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Legal Information: Wyoming

Restraining Orders

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November 17, 2020

What is the legal definition of stalking in Wyoming?

Stalking is when, with the intention to harass you, the stalker commits acts (engages in a “course of conduct”) that is reasonably likely to harass you.1

“Harass,” in this context, means committing repeated actions that are directed at a specific person, such as verbal threats, written threats, lewd or obscene statements or images, vandalism, physical contact without your consent, or other actions. The stalker must know (or should know) that these actions would cause a “reasonable person” to suffer one of the following:

  • substantial emotional distress;
  • substantial fear for one’s own safety or for the safety of another person; or
  • substantial fear for the destruction of one’s property.2

​The “course of conduct” that the stalker must commit includes, but is not limited to, any combination of the following:

  • in a harassing manner, communicating with you (or causing someone else to communicate with you) verbally, electronically, mechanically, by telephone, or in writing - this includes anonymous communications;
  • following you;
  • placing you under surveillance by waiting outside your home (unless you live with the stalker), school, workplace, vehicle, other place where you are; or
  • committing other repeated acts that harass you.1

1 Wyoming Code § 6-2-506(b)
2 Wyoming Code § 6-2-506(a)(ii)

What is the legal definition of sexual assault?

For the purposes of getting an order of protection, sexual assault is defined as committing, attempting to commit or conspiring with another person to commit any of the following:

1 Wyoming Code § 7-3-506(a)(3)

Who can file for an order of protection against stalking or sexual assault?

A petition for an order of protection based on stalking or sexual assault can be filed by:

  • the victim;
  • the district attorney on behalf of the victim, with the victim’s consent; or
  • any person with legal authority to act on behalf of the victim if the victim is:
    • a minor;
    • a vulnerable adult, as defined by law; or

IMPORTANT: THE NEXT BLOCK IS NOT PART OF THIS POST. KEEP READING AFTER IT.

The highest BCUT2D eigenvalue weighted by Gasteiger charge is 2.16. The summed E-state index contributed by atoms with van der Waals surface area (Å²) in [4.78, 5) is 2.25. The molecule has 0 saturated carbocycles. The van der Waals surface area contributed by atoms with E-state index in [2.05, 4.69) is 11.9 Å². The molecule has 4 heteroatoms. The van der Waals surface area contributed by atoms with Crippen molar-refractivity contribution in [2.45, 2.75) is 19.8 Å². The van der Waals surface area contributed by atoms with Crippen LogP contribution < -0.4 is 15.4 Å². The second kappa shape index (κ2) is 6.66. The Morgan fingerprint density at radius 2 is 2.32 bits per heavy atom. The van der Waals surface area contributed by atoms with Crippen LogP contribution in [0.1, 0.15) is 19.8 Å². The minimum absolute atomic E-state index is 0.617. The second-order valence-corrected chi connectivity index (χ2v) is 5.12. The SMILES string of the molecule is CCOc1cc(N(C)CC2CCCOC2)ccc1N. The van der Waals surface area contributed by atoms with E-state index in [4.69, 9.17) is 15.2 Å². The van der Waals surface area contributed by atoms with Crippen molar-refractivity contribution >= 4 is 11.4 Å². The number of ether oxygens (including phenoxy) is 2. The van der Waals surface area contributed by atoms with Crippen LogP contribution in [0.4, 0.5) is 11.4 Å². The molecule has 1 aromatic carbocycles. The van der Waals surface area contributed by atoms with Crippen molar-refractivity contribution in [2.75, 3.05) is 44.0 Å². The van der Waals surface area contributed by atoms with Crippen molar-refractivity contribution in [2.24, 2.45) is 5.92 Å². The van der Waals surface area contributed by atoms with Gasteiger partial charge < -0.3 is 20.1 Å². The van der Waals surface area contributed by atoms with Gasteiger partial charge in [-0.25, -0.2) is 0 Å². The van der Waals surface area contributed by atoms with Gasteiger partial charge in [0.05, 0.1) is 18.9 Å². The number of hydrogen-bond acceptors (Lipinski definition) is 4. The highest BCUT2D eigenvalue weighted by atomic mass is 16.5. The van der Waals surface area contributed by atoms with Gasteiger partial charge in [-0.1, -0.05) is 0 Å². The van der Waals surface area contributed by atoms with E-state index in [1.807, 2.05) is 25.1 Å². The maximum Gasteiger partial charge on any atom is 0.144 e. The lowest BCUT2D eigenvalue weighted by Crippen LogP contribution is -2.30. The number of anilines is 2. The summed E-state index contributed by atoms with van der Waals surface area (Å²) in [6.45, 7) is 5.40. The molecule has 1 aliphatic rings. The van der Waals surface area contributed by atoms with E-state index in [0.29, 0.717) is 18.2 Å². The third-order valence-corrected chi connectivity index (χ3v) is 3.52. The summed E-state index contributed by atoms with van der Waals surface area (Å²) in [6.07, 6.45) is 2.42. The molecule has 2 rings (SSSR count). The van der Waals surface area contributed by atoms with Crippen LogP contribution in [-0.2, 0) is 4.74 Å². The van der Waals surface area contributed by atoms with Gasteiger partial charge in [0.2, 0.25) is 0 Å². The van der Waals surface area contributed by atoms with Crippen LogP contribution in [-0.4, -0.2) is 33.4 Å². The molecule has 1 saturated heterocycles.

• any other adult who, because of age, disability, health or inaccessibility, cannot file the petition.1

Note: You can file for this order regardless of whether or not you reported the stalking or sexual assault to the police. The abuser does not have to be arrested, charged or convicted for you to file for (and receive) an order of protection.2

1 Wyoming Code § 7–3–507(a)
2 Wyoming Code § 7–3–507(e)

What protections can I get in an order of protection?

An ex parte temporary order or a final order can order the abuser to:

  • not commit any further acts of stalking or sexual assault involving you or any other person;
  • stay away from your home, school, business, workplace, or any other location;
  • not intimidate, threaten, or otherwise interfere with you, your family or household members, or other specific person(s) named in the order; and
  • not contact you, your family or household members, or other specific person(s) named in the order through telephone calls, mail, e-mail, texting, fax, social media, or any other form of communication.1

1 Wyoming Code §§ 7-3-509(a); 7–3–508(b)

If the abuser lives in a different state, can I still get an order against him/her?

When you and the abuser live in different states, the judge may not have “personal jurisdiction” (power) over an out-of-state abuser. This means that the court may not be able to grant an order against him/her.

There are a few ways that a court can have personal jurisdiction over an out-of-state abuser:

  1. The abuser has a substantial connection to your state. Perhaps the abuser regularly travels to your state to visit you, for business, to see extended family, or the abuser lived in your state and recently fled.
  2. One of the acts of abuse “happened” in your state. Perhaps the abuser sends you threatening texts or harassing phone calls from another state but you read the messages or answer the calls while you are in your state. The judge could decide that the abuse “happened” to you while you were in your state. It may also be possible that the abuser was in your state when s/he abused you s/he but has since left the state.
  3. If you file your petition and the abuser gets served with the court petition while s/he is in your state, this is another way for the court to get jurisdiction.

However, even if none of the above apply to your situation, it doesn’t necessarily mean that you can’t get an order. If you file, you may be granted an order on consent or the judge may find other circumstances that allow the order to be granted.

You can read more about personal jurisdiction in our Court System Basics - Personal Jurisdiction section.

Note: If the judge in your state refuses to issue an order, you can file for an order in the courthouse in the state where the abuser lives. However, remember that you will likely need to file the petition in person and attend various court dates, which could be difficult if the abuser’s state is far away.